|In vivo||Cytarabine is highly effective against acute leukaemias, which causes the characteristic G1/S blockage and synchronization, and increases the survival time for leukaemic Brown Norway rats in a weak dose-related fashion indicating that the use of higher dosages of Cytarabine does not contribute to its antileukaemic effectiveness in man.  Cytarabine (250 mg/kg) also causes placental growth retardation and increases placental trophoblastic cells apoptosis in the placental labyrinth zone of the pregnant Slc:Wistar rats, which increases from 3 hour after the treatment and peaks at 6 hour before returning to control levels at 48 hour, with remarkably enhanced p53 protein, p53 trancriptional target genes such as p21, cyclinG1 and fas and caspase-3 activity. |
In Vitro Growth Inhibition Assay:Stock solution of Cytarabine is prepared in absolute ethanol, and serial dilutions of Cytarabine are prepared. CCRF-CEM cells are suspended in RPMI medium supplemented with 10% FBS, 0.1% gentamicin, and 1% sodium pyruvate. The cells are suspended in their respective media to give 10 mL volumes of cell suspension at a final density of 3-6 × 104 cells/mL. Appropriate volumes of Cytarabine solution are transferred to the cell suspensions, and incubation is continued for 72 hours. The cells are spun down and resuspended in fresh Cytarabine -free medium, and final cell counts are determined. The data are analyzed by sigmoidal curve fitting of the cell count versus Cytarabine concentration, and the results are expressed as the IC50 (Cytarabine concentration that inhibits cell growth to 50% of the control value).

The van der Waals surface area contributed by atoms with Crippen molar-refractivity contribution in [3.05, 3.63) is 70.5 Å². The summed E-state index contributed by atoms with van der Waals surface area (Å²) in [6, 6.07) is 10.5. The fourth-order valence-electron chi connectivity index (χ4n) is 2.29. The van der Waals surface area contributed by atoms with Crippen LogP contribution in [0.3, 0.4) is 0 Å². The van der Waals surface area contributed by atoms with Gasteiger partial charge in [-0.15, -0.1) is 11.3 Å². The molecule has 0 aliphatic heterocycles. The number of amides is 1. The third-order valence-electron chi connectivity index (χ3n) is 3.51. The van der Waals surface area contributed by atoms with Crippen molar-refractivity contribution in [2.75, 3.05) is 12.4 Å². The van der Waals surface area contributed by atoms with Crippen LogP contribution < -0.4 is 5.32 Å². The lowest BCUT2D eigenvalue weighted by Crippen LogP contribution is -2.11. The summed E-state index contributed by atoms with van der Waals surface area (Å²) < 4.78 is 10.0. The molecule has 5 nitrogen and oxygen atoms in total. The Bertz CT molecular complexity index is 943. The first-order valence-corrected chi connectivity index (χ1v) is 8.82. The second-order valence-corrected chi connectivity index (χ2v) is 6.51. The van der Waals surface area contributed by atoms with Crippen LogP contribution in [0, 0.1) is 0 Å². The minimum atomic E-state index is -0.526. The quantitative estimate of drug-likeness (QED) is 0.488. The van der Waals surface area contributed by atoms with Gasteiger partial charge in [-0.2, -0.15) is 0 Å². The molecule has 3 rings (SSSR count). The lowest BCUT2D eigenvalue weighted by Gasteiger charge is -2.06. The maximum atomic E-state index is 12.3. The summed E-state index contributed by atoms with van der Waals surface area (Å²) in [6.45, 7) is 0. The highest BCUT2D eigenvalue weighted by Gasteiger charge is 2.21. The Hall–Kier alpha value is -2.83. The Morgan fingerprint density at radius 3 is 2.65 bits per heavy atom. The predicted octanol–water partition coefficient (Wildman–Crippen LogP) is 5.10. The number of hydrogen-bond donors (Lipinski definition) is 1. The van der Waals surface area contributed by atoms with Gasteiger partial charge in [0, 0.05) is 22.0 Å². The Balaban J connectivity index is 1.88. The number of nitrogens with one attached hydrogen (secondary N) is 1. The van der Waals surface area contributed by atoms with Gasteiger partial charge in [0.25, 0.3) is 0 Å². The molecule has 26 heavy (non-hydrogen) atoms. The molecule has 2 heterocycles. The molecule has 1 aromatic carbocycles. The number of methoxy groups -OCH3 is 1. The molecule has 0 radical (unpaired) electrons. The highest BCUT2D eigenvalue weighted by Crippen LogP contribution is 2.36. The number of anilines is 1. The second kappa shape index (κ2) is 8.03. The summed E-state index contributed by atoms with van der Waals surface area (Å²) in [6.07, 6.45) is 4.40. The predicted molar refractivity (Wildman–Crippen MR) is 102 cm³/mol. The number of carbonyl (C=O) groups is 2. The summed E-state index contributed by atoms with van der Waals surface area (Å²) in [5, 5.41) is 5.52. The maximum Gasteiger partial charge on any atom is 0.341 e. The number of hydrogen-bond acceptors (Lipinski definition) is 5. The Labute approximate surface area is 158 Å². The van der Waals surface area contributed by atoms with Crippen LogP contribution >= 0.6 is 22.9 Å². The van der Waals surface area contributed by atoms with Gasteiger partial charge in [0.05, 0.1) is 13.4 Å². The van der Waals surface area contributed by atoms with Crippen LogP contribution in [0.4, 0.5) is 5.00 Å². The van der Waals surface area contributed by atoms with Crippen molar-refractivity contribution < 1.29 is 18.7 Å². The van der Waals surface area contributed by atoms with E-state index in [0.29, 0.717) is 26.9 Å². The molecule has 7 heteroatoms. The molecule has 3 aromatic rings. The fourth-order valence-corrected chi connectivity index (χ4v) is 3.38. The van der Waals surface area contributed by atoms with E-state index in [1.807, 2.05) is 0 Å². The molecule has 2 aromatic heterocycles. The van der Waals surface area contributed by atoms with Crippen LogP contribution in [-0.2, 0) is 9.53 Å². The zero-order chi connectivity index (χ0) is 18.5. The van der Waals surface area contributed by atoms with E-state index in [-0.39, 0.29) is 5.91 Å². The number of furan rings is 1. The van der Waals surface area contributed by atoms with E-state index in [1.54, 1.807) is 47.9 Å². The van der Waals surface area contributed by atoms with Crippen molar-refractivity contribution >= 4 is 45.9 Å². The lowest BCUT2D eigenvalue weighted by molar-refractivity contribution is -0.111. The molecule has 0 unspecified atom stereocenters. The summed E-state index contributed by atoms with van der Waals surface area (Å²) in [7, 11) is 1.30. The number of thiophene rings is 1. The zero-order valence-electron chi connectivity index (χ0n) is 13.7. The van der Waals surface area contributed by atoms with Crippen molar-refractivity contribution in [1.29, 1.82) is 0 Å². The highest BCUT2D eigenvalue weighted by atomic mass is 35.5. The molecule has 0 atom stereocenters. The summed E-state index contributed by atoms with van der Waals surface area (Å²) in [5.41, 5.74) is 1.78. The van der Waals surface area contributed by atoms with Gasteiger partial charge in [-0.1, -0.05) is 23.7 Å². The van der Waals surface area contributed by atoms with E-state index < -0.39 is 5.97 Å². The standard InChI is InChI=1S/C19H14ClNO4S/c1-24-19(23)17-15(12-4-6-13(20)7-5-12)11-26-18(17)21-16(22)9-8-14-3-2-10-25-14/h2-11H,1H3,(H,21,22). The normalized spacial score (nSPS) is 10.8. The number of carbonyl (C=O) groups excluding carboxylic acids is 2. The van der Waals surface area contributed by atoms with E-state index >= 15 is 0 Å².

|In vitro||Water||48 mg/mL (197.35 mM)|
|DMSO||1 mg/mL (4.11 mM)|
|In vivo||Add solvents to the product individually and in order(Data is from Selleck tests instead of citations):
For best results, use promptly after mixing.
* Please note that Selleck tests the solubility of all compounds in-house, and the actual solubility may differ slightly from published values. This is normal and is due to slight batch-to-batch variations.
Calculate the mass, volume or concentration required for a solution. The Selleck molarity calculator is based on the following equation:
Mass (g) = Concentration (mol/L) × Volume (L) × Molecular Weight (g/mol)